Another one from Court Dunn & NahRight’s One Shot series. Visuals for a joint off Johnny’s upcoming mixtape, Rebel Without A Cause, dropping on February 14th.

http://www.youtube.com/watch?v=CuV5J0e3fRM - 2DopeBoyz


"Johnny Polygon: Rebel Without Applause Mixtape"

Johnny Polygon is breaking the rules to no positive recgonition on his new mixtape, Rebel Without Applause presented by The Evil Genius (DJ Green Lantern) and Karamloop.

http://www.rubyhornet.com/index.php?option=com_content&view=article&id=6729:johnny-polygon-rebel-without-applause-mixtape&catid=26:blog&Itemid=58

also,
Johnny Polygon drops this insane visual to support the new release of his DJ Green Lantern x Karmaloop aided Rebel Without Applause. Click through for the video!

http://www.rubyhornet.com/index.php?option=com_content&view=article&id=6814:johnny-polygon-qriot-songq-music-video&catid=26:blog&Itemid=58 - RubyHornet


"Johnny Polygon, Rebel Without Applause"

There are a bunch of bangers on this, ranging from 80s sounding throwback beats to 90s Timbaland-inspired bangers, a couple future soul-leaning R&B hooks, with hard rhymes from Polygon and an assortment of guests like Amanda Diva and Kid Cudi. And then there's this amazing song that just recently got a video: - Impose Magazine


"MUSIC SPOTLIGHT: THERE’S SOMETHING SEXY ABOUT JOHNNY POLYGON…."

Hot new artist!! He’s like the geek next door…..plus he look like one of those motherf*uggaz that’s packin’ some serious meat!

The video is directed by: THE GRAPHIC FOUNDATION & Philip Sportel! The piece is a Wile E. Coyote & Roadrunner inspired, live action cartoon, pursuit of love. With visual nods to both the Teeny Little Super Guy and Who Framed Rodger Rabbit, let the 80s and 90s wash all over you!

A live action shoot was shot, printed frame by frame, cut out, and re-shot on hand made miniature sets. Over 3,000 real paper cut outs were used to tell a linear story with no repeating images. An additional layer of cartoon inspired animations were used to punctuate key points visually, as Johnny tames the heart of the lead girl. Artists Gabe Real and Amanda Diva both make cameo appearances.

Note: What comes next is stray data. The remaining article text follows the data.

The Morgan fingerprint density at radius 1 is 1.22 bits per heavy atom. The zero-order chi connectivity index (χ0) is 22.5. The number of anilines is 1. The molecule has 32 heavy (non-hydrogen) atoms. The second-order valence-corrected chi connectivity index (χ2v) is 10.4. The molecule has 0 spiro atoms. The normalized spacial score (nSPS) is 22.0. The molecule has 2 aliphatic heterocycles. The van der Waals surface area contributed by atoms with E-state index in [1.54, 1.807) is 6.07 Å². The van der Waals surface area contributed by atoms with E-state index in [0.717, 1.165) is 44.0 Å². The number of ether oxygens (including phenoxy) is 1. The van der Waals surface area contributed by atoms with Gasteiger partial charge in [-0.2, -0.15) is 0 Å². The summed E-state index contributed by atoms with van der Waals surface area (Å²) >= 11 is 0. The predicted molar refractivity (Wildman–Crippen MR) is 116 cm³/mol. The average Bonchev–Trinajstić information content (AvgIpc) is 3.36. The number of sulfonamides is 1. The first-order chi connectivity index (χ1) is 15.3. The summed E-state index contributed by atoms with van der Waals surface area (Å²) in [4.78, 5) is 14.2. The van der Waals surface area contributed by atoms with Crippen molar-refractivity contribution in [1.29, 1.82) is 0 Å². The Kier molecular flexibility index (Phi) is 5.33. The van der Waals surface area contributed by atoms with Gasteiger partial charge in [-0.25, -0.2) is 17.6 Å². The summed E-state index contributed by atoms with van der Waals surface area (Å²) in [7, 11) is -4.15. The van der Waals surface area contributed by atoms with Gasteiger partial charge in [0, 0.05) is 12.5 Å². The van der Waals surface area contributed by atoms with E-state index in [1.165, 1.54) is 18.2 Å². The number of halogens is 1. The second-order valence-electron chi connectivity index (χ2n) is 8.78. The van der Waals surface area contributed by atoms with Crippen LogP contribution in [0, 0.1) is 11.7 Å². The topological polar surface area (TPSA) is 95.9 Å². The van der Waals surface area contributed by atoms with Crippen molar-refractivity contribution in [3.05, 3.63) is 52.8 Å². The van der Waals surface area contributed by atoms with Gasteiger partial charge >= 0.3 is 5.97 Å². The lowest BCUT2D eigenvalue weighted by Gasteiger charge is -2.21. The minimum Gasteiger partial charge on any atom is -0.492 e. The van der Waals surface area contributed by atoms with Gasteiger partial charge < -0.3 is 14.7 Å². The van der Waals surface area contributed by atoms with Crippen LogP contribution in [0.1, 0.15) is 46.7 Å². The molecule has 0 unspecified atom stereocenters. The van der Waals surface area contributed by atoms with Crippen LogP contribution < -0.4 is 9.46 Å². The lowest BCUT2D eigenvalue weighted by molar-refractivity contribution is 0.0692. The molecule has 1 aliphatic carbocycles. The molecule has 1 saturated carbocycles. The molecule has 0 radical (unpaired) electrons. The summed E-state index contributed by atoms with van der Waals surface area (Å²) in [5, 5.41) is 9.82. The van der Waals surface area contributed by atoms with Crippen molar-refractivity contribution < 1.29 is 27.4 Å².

You can find The Riot Song on the free album ‘Rebel without Applause’ presented by Karmaloop & DJ Green Lantern along with guest appearances from Kid CuDi, Amanda Diva, and Gabe Real. Production contributions include DJ Green Lantern, Picnic Tyme, DJ MF Shalem. Cop the album on iTunes and support 100% independent music.

Should I sign him to my label y’alll!!?? - misstilaomg.com - Tila Tequila (lol)


Discography

Rebel Without Applause - Released Feb 14, 2010

1. There Go Johnny Polygon
2. Get There feat Gabe Real
3. Get Right feat Amanda Diva
4. That's You
5. At It Again
6. Ass on the Flo
7. The Riot Song
8. Get Over
9. Unfortunate Fame
10. That's What Girls Do
11. Night Off
12. We Got It feat Gabe Real
13. The Meaning Of Life
14. The Riot Song Remix Feat KiD CuDi
15. Kids Broken Hearted
16. To You
17. Blvd Broad feat Amanda Diva
18. Smile

Group Hug - May 2008

1. DopestFlyestOgPimpPlayerHardcoreMotherfucker
2. The Riot Song
3. I Been Runnin
4. Do You Love Me
5. Turbo Light Beams feat Gabe Real
6. Mystery

Lego My Ego - 2004

1. Rapture
2. Said So
3. Leggo My Ego
4. Wanna Be
5. J.O.Bs
6. Lose Control
7. Change
9. Democracy (Weapons of Mass Distraction)
10. Don't Believe Em
11. Move-Out
12. Push it Back
13. Seen it (Easy)
14. Ebonics
15. Stand Up
16. Cold Kickin It
17 Hell
18. Puff

Photos

Bio

Johnny is an eclectic mix of indie skewed hip-hop and world music. He walks to his own beat and stays left of what most perceive from the genre naturally. Though Johnny's been making records independently since his teens with a "both feet in" attitude, he first came on the scene when he signed to DJ Green Lantern in early 2008. A song the two worked on together for Grand Theft Auto IV called “Price On Your Head” was quickly released thereafter in the game and soundtrack.

For the 2008 Presidential Election, he cropped up again singing "Yes we can save the world" on Nas' “Black President” found on Nas' deviously ‘Unitiled’ album and the DJ Green Lantern, Russel Simmons 'Yes We Can' Mixtape.

While on tour with Nas, they played dates at The ROXY, The House Of Blues and the Rock The Bells Festival as well as a televised performance at BET's "Inaugural Ball" in support of that record into 2009. Also in 2009, Johnny dropped his own EP, ‘Group Hug' on Invasion Records distributed by The Orchard -- then headed back in the studio for a follow up.

A teaser of his newest release came out the week before Valentines Day on HBO's 'How To Make It In America' mixtape hosted by Kid CuDi with the original cut of The Riot Song. CuDi states over the opening track that Johnny is "... the illest up and coming artists. We did a remix to this song so look for that soon."

Johnny re-emerges with his album, 'Rebel Without Applause' and an artful, stop motion music video for 'The Riot Song' that garnered wide spread online support – including a week long feature in the “New And Noteworthy” music page in the iTunes store. Guest appearances on 'Rebel Without Applause' include Kid CuDi, Amanda Diva, and Gabe Real.